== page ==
Having a home birth was amazing. I can’t imagine doing it any other way, even a birth center birth. I think being in a comfortable environment where I was free to do what I needed to do (like get up and rock my hips at will, etc) really diminished the discomfort of labor. In a way it really was easy — there were parts that were difficult (see: being sick with the bubonic plague, crowning) but compared to Sam’s birth it was just so much easier. And my recovery has been easier, too. I feel empowered and strong. I feel love for my sweet family of 4 and I feel equipped and capable of raising my two sweet boys. The oxytocin rush you get right after you give birth is like…trippy. It’s such an emotional, strong, incredible feeling. I guess increasing pain in childbirth is part of the fall (according to Genesis) but that doesn’t mean that God doesn’t also give us so much grace in birth. And that amazing cocktail of love hormones is pretty great.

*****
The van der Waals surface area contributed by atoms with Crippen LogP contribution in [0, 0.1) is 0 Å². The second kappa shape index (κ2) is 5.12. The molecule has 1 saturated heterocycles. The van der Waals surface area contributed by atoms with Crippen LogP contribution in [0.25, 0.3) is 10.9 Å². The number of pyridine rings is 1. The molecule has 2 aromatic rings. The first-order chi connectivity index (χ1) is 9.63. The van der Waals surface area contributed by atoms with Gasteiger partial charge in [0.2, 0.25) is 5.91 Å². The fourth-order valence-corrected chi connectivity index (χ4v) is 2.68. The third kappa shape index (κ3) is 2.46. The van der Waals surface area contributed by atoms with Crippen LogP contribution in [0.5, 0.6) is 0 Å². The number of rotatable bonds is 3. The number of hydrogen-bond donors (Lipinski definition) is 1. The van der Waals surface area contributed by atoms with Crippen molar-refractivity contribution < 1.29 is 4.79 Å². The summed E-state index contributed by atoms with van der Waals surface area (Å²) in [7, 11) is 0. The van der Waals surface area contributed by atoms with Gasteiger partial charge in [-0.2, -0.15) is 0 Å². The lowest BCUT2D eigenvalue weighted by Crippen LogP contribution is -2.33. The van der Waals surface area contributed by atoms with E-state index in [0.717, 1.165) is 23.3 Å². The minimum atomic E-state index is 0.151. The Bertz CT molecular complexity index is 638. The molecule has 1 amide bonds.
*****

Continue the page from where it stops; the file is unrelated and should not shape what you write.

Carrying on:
Birth is worth the pain. Having had two natural births I can tell you that it is worth it. The pain serves a purpose — it’s not senseless pain. It’s pain that can be understood, and is in that way able to be conquered. It can’t be bigger or more powerful than you because it is you. You hit a wall of self-doubt but then you just take control and it’s exhilarating. I really believe it’s worth it.
We are so in love with our sweet Henry. It’s been almost 4 months now and his birthday remains one of the best days of my life, not just because he was born that day but because his birth was one of the best things that I’ve ever done. I love his dimples and his big grins and his giggles. I love his elbow dimples and his fat rolls on his leg — he may have been tiny at birth but he’s definitely made up for lost time as far as eating goes. I just can’t imagine our family without him in it.
God is good!